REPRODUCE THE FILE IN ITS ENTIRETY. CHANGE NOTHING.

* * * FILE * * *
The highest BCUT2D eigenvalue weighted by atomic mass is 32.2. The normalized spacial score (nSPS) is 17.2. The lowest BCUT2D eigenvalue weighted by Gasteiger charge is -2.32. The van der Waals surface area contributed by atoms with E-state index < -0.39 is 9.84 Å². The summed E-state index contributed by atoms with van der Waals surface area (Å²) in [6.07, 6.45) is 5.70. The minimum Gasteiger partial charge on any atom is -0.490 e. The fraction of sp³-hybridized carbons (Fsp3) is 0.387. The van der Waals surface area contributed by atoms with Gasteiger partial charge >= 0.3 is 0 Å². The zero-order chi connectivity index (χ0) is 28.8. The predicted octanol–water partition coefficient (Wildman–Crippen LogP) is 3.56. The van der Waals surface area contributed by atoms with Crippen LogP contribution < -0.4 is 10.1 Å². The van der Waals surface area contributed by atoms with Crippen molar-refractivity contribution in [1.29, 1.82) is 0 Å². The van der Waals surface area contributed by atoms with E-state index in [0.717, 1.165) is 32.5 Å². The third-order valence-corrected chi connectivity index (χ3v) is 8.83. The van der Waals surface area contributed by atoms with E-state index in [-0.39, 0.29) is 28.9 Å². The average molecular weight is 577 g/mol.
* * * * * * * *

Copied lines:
The highest BCUT2D eigenvalue weighted by atomic mass is 32.2. The normalized spacial score (nSPS) is 17.2. The lowest BCUT2D eigenvalue weighted by Gasteiger charge is -2.32. The van der Waals surface area contributed by atoms with E-state index < -0.39 is 9.84 Å². The summed E-state index contributed by atoms with van der Waals surface area (Å²) in [6.07, 6.45) is 5.70. The minimum Gasteiger partial charge on any atom is -0.490 e. The fraction of sp³-hybridized carbons (Fsp3) is 0.387. The van der Waals surface area contributed by atoms with Gasteiger partial charge >= 0.3 is 0 Å². The zero-order chi connectivity index (χ0) is 28.8. The predicted octanol–water partition coefficient (Wildman–Crippen LogP) is 3.56. The van der Waals surface area contributed by atoms with Crippen LogP contribution < -0.4 is 10.1 Å². The van der Waals surface area contributed by atoms with Crippen molar-refractivity contribution in [1.29, 1.82) is 0 Å². The van der Waals surface area contributed by atoms with E-state index in [0.717, 1.165) is 32.5 Å². The third-order valence-corrected chi connectivity index (χ3v) is 8.83. The van der Waals surface area contributed by atoms with E-state index in [-0.39, 0.29) is 28.9 Å². The average molecular weight is 577 g/mol.